The Grim Reaper

January 9th, 2012

For anyone who cared about what’s going on in the world, the death of Christopher Hitchens was a Steve Jobs moment. When he died last month at the age of 62 due to esophageal cancer, it was the end of what may very rightfully be termed as a Hitchens era. There’s probably no major publication where Hitchens wasn’t published or translated. He was a regular writer for Slate and Vanity Fair. So vast was his erudition that he can be equally dexterous while talking about oral sex and waterboarding.

Hitchens’ journalistic oeuvre is a case study in the retention power of human brain. His friends, among whom are Iam McEwan, Salman Rushdie, Martin Amis, would recall that he used to recall verses and passages of the great masters of literature from the back of his hand. Nothing used to escape Hitchens hawk eye and his snark. He never endeared himself to the masses or maybe that’s how he wanted it. He was critical of Mother Teresa, Pope, Dalai Lama and even God. His book “God Is Not Great” is a, pardon the irony here, Bible for atheists. So caustic are his comments that the one at the receiving end is better off remaining silent.

Hitchens once branded Mother Teresa “a lying, thieving Albanian dwarf” and said: “She was not a friend of the poor. She was a friend of poverty. She said that suffering was a gift from God. She spent her life opposing the only known cure for poverty, which is the empowerment of women and the emancipation of them from a livestock version of compulsory reproduction.”

He also branded religion as “junk science” and claimed Christianity is “leaving us as the mockery of the world by pretending that we did not evolve.”

About Sarah Palin he said “She’s got no charisma of any kind [but] I can imagine her being mildly useful to a low-rank porn director.”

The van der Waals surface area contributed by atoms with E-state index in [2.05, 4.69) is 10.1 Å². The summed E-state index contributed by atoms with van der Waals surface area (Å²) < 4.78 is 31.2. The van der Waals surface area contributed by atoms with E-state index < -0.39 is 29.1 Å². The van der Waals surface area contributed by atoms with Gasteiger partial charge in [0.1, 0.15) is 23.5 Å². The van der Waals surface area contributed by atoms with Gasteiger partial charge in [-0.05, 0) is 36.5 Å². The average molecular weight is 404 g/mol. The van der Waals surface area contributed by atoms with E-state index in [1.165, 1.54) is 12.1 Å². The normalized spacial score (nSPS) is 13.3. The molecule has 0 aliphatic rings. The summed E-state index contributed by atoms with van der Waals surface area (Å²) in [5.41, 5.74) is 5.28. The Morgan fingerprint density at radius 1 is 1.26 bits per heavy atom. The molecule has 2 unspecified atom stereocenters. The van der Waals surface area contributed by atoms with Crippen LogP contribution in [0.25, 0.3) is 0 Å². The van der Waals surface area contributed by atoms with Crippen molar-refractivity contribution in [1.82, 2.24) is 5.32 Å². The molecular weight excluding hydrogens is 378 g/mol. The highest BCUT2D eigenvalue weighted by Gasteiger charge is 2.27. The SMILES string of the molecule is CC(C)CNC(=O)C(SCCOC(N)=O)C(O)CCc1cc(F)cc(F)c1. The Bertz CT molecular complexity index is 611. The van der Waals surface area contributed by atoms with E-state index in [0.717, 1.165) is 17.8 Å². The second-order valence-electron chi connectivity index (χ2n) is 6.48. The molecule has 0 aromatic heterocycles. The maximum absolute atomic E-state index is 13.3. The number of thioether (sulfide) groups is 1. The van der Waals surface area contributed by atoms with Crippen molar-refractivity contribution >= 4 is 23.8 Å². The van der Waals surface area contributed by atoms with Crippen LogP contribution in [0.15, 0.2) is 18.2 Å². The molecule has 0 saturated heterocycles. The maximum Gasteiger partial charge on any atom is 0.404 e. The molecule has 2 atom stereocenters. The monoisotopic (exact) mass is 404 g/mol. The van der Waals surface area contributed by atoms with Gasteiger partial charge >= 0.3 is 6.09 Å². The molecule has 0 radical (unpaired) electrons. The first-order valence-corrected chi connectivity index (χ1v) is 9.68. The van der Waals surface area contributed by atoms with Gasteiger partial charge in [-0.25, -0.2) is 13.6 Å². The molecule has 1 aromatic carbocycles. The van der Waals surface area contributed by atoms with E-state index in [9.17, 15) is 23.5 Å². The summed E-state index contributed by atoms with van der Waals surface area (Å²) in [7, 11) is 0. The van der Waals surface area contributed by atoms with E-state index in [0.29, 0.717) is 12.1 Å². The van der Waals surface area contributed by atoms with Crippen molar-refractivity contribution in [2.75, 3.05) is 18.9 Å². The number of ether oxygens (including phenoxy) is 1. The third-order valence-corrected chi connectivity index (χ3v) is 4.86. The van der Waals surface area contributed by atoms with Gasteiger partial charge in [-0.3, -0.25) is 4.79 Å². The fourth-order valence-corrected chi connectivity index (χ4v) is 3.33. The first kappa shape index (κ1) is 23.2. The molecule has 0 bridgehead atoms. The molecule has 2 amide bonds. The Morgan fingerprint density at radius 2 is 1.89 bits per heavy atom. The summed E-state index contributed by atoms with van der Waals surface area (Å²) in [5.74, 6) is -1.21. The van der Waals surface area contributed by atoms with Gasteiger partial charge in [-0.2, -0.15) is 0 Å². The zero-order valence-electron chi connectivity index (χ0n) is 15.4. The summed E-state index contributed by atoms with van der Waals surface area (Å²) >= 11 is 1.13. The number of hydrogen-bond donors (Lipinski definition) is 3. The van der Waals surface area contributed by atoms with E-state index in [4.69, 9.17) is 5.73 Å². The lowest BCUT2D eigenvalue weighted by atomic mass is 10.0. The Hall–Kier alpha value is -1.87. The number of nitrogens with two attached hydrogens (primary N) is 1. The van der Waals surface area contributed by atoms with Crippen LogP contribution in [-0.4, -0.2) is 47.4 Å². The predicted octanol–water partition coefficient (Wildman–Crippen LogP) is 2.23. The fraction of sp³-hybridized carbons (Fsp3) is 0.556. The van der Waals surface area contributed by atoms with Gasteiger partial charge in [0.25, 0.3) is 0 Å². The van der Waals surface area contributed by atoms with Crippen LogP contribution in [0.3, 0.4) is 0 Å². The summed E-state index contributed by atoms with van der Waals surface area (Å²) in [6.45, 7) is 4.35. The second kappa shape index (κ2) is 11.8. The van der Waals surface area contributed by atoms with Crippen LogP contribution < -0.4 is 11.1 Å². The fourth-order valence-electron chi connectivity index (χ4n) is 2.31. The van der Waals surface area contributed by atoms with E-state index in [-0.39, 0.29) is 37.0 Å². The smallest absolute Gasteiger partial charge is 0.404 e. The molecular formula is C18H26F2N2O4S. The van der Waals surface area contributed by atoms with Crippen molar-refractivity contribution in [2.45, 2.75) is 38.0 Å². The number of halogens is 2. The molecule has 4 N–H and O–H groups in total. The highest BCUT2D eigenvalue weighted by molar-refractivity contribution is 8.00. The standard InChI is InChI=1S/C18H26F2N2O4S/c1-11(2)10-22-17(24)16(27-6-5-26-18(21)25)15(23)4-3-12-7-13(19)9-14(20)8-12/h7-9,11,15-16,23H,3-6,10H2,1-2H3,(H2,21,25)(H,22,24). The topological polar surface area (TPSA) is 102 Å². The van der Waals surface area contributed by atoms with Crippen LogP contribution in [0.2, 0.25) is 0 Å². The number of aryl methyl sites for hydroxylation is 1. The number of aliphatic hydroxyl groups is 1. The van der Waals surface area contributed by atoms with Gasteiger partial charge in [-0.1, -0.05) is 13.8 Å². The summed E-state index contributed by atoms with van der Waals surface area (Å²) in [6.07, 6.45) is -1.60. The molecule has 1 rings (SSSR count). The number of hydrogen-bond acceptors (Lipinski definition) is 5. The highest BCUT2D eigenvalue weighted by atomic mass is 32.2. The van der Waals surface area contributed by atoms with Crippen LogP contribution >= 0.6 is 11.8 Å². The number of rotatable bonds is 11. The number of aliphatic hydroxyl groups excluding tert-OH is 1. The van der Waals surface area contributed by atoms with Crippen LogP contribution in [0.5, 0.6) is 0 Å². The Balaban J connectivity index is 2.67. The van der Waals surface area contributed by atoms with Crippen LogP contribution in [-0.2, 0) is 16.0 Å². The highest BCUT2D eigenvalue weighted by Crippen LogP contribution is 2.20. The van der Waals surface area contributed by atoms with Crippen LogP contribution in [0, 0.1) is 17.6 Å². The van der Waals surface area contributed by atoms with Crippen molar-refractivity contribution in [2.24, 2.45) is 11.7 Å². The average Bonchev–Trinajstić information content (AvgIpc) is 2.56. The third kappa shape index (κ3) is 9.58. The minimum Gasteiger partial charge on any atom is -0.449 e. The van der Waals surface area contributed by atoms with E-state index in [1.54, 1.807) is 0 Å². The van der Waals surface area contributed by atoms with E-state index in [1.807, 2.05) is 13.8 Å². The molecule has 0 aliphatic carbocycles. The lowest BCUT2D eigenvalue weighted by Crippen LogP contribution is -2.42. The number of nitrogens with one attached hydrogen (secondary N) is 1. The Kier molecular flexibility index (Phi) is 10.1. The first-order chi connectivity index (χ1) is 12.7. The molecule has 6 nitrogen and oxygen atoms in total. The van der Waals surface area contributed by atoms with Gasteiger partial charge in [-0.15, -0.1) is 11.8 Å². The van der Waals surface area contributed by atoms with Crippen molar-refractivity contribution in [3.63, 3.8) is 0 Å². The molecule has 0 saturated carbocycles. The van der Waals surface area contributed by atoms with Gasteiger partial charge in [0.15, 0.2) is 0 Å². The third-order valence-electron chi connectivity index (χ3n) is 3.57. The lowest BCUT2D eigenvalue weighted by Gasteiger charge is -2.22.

So brilliant are his turns of phrases, a result of his Oxbridge education, that he would elevate even the most mundane topic to the realms of fascination. He is known to have churned out perfectly readable essays in twenty minutes. Hitchens did have his own limitations though. One look at his copious amounts of work and you would notice that this man is a sexist par excellence. He once even wrote an essay for Vanity Fair on “why women aren’t funny”. There’s no woman in his exalted friends circle. None of the hagiographical essays that he wrote included a woman.

His championing of Iraq War too was a baffling decision and till date it’s a mystery why he defended George W Bush in his deluded decision to dig out the non-existent weapons of mass destruction. Having said that, Hitchens is one of the most original journalists you’ll ever read. None of his arguments, however misplaced, are bland or unoriginal. He is very prolific and is known to write his perfectly readable thousand-word column for Slate in flat twenty minutes.

It’s appropriate to have a coda in the form of a Salman Rushdie quote (about Hitchens) “the most indefatigable of allies and the most eloquent of defenders”.

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